How a "Gamma Squeeze" Launched GameStop Stock Higher

GameStop Corp. (NYSE: GME) shares are on a wild ride, rocketing over 1,500% higher in the last month. One of the main reasons behind this incredible story is something called a "gamma squeeze."

Many traders are hearing about it for the first time, so we're doing a deep dive on what it means and why it's pushed the stock so high.

You see, GameStop isn't on a rocket ride because people like the stock this much. While there are plenty of bulls who saw GameStop as a value play a few months ago, it's incredible price jump has taken it out of the realm of normal valuation.

Part of what's propelled its surge came from short selling and call options traders.

The stock was under attack by short sellers, who borrow shares to sell, hoping to buy them back at a lower price when the stock falls. However, the problem was that short interest, or the percentage of the total shares outstanding that have been borrowed to sell short, was over 100%.

Many investors have heard about a "short squeeze" that can force all these short sellers to buy back those shares at any price they can. Their losses can be tremendous, so they are willing to pay up to close their positions, and that extra demand is like rocket fuel for the stock.

GameStop was hit with an epic short squeeze.

But that was the first phase of this trading madness. The next was the real headline grabber.

The "Gamma Squeeze" that Pushed GameStop Higher

Investors started buying far out-of-the money call options, and lots of them. That forced options market makers - the people who directly take the other side of those trades to create an orderly market - to buy shares of GameStop stock to hedge against the calls they had to sell to the initial buyers. The stock price soared.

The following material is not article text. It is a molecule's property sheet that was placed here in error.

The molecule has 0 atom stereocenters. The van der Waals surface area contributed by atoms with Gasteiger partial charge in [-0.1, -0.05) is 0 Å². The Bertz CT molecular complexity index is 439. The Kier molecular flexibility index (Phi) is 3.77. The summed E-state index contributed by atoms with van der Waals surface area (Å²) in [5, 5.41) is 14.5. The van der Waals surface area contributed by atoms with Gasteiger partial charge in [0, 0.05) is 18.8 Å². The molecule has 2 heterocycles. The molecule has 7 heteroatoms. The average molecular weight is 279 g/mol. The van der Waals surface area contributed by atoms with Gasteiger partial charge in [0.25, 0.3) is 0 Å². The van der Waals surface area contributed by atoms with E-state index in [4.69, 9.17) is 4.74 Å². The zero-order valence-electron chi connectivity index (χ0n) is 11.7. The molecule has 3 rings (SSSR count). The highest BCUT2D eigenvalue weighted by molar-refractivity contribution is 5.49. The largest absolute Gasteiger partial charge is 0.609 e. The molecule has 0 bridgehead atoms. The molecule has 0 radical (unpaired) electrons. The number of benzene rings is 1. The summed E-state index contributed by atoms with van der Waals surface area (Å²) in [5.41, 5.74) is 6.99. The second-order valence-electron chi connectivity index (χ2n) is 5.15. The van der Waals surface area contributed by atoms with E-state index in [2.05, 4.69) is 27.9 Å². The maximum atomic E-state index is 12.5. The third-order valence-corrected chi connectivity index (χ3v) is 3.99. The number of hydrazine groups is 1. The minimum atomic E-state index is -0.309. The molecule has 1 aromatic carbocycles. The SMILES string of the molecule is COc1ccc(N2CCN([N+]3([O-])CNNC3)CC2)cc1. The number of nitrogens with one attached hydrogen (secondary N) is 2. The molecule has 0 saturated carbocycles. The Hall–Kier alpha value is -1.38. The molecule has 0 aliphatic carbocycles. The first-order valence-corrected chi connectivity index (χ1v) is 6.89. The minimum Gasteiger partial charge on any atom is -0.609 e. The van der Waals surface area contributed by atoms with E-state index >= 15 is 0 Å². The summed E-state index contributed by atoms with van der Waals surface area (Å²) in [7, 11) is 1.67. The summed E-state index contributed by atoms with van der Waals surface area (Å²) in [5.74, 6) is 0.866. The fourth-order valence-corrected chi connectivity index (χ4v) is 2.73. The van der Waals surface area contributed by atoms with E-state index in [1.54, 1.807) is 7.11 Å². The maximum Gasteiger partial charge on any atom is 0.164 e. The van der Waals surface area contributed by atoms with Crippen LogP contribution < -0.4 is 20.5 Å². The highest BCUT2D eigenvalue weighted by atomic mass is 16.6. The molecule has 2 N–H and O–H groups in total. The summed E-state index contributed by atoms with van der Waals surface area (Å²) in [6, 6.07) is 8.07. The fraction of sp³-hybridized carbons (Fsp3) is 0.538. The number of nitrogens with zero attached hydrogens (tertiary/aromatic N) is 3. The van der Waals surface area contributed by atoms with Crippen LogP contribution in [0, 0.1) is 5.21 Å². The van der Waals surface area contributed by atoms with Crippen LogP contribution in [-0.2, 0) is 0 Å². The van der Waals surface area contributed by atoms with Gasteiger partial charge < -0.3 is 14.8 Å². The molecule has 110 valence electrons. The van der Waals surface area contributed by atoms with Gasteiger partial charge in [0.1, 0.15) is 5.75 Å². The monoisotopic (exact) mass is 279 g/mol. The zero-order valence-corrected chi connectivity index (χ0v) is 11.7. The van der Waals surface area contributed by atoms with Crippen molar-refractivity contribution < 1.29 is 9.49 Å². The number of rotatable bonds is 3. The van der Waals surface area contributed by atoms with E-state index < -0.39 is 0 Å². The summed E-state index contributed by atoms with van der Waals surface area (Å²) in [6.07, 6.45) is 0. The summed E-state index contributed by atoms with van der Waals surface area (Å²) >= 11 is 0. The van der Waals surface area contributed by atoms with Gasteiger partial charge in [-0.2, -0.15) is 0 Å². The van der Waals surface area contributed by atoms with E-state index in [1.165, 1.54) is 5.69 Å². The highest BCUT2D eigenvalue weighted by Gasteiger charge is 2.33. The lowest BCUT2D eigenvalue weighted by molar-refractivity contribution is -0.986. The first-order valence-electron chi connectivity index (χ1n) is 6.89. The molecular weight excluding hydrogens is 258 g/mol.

"Gamma" is one of those options terms - the Greeks - that describe how an option price changes depending on the strike price and time left to expiration. (For more on options trading, check out our complete guide.)

Market makers use "delta" to decide how many shares of a stock they need to buy in order to hedge. Delta measures how much an option price moves for every $1 move in the underlying stock. The closer the stock climbs to the strike price of the call option, the higher the delta and the faster the option price moves.

Gamma is a derivative of delta, and it describes how fast delta changes. As the stock price climbs, so does gamma. And gamma moves faster than delta. Think of the variable X as delta. In that case, gamma is more like X squared. It moves exponentially faster.

This creates a positive feedback loop as the more the stock rises, the more shares market makers need to buy to hedge against the options they sold. This is the "gamma squeeze." As the stock price rises and brokers need to buy more shares to hedge, the stock price is pushed even higher.

The combination of a short squeeze and a gamma squeeze helped launch GameStop from a mere $18 a share a month ago to over $300 a share today.

While GameStop's sudden explosion is a unique event, largely driven by social media, it shows how knowing a bit more about the mechanics of the options market can help set your trades up for success.

Knowing which stocks are under short pressure or how the Greeks are behaving can help expert traders spot opportunities the rest of the crowd is missing.

That's why our experts are constantly scouring the data and passing along the findings right to you.

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